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Drukker Group, Human Pluripotent Stem Cells (ISF)

Research Focus:

The research aim of the Drukker lab is to investigate the mechanisms governing the potency and differentiation of pluripotent stem cells (PSCs). Epigenetic regulation plays a critical role in these processes, and therefore mutations in epigenetic factors or environmental stress can lead to disease. To understand normal and pathologic development, we focus on investigating transcription, histone modifications, and posttranscriptional regulation and the relationship to the dissolution of pluripotency and the commitment of developmental progenitors that give rise to our organs. We also model epigenetic disorders using patient and genetically engineered iPSC models that we differentiate in vitro to disease relevant cell types and organoids.

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Eick Group, Molecular Epigenetics (MEG)

Research Focus:

Mammalian RNA polymerase II (Pol II) has evolved a carboxy-terminal domain (CTD) consisting of 52 hepta-repeats with the consensus sequence Tyr1-Ser2-Pro3-Thr4-Ser5-Pro6-Ser7. Post-translational modification of CTD is a prerequisite for transcription of chromatin templates and proper 5’-capping, splicing, and 3’-processing of mRNA. Histone modifications serve as manual for the recruitment of CTD modifying enzymes to transcriptionally engaged Pol II. Inversely, CTD modifications are critical for the recruitment of histone modifying enzymes. The current model implies that the cross talk between CTD and chromatin plays a central role for reading and writing of epigenetic information. In our project we study the different post-translational modifications in CTD and their functions in gene regulation.

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Gieger Group, Molecular Epidemiology (AME)

Götz Group, Neural Stem Cells (ISF)


Magdalena Götz and her team aim to elucidate the key mechanisms of neurogenesis in the developing and adult brain and then use them for repair purpose. The aim of their research is to identify mechanisms important for neurogenesis and to find ways of reactivating them following brain injury. To do this they study neurogenesis during development, at postnatal stages and in particular areas of the adult forebrain where neurogenesis occurs, using zebrafish, mice and human in vivo and in vitro approaches. The identified molecular mechanisms are then used to turn various cell types into neurons by direct reprogramming and study the molecular mechanisms of this conversion process.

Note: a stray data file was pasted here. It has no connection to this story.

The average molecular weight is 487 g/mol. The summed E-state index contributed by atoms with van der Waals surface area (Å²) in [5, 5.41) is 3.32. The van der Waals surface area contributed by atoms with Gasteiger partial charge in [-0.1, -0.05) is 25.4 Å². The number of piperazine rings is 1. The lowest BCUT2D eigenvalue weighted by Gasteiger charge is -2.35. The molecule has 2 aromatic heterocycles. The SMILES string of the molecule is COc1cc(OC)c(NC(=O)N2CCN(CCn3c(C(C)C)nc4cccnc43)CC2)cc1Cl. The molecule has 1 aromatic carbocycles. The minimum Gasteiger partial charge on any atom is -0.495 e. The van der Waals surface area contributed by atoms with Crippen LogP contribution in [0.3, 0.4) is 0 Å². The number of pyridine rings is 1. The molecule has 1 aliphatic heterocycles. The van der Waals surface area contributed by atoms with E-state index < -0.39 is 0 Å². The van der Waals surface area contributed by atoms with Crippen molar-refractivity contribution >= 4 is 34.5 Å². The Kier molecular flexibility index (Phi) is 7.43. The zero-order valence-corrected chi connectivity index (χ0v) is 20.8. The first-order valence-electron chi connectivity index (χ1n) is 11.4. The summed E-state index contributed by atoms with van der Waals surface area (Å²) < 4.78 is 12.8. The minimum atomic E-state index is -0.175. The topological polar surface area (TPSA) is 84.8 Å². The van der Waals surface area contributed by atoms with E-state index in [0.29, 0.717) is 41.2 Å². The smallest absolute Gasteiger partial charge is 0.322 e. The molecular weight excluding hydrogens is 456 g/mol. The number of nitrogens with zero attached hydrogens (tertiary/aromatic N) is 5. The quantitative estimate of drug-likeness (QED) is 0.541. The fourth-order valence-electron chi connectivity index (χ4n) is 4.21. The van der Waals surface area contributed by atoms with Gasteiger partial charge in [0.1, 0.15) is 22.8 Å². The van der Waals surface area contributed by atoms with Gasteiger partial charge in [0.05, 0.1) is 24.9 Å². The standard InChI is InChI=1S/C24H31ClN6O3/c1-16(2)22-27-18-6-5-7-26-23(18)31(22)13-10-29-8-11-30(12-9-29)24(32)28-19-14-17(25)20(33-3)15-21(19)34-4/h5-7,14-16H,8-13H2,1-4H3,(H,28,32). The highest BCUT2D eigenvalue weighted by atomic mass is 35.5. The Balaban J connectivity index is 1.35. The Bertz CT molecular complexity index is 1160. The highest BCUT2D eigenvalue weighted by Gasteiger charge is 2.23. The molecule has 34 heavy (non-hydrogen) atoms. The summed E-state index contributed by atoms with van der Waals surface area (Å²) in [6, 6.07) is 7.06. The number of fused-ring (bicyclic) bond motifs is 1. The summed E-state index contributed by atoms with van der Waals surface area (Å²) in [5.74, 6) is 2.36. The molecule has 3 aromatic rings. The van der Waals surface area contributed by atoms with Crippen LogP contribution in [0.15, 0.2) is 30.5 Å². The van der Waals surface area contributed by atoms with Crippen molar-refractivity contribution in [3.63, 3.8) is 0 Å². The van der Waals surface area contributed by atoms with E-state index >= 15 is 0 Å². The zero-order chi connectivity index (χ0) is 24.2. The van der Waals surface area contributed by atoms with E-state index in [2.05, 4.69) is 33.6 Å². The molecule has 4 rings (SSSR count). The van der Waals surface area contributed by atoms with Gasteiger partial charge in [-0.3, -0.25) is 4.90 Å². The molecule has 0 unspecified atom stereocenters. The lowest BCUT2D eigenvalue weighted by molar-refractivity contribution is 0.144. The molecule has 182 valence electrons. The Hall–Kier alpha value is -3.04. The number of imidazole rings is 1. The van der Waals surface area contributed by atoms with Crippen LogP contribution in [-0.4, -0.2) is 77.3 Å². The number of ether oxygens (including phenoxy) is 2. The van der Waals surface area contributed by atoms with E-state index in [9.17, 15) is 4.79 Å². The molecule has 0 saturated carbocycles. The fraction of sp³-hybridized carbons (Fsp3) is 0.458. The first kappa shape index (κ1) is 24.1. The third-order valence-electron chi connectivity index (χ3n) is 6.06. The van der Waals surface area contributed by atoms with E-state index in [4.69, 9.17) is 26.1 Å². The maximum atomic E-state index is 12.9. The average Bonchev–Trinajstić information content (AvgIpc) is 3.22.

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Groth Group, Epigenetics, Metabolism and Acclimation (BIOP)


Research Focus:

Subject of our research is the interaction of epigenetic and metabolic dynamics in response to environmental change. We particularly focus on the connections between histone/DNA methylation and one-carbon metabolism, which produces the universal methyl donor S-adenosylmethionine. Using highly interdisciplinary approaches, including genetic and chemical screening, high-throughput phenotyping, genomics, and metabolomics, we aim to reveal new regulatory mechanisms, which will help to understand the causes and consequences of epigenetic variation in plant populations.
We take advantage of the vast genetic resources that are available, including gene silencing reporter lines that we have generated. In contrast to mammals, Arabidopsis tolerates losses of DNA methylation, which greatly facilitates genetic analyses. Moreover, changes in DNA methylation often lead to epialleles that are heritable over many plant generations. This allows us to associate epigenetic variation with different traits and explore the potential of epigenetics in the development of stress-resistant crops.

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Hammerschmidt Group, EBV Genetics and Vectors (AGV)


Research Focus:

Epigenetic regulation of EBV’s life cycle.

The situation:

When EBV infects a human cell, the viral DNA is epigenetically naïve, i.e. it lacks nucleosomes, is free of histone proteins and does not contain 5’-methylcytosine residues. The outcome of EBV infecting any cell is nonproductive and a latent infection ensues. Later, upon chromatinization of the viral genomic DNA and incorporation of 5’-methylcytosines the latently infected cells can support EBV’s lytic phase.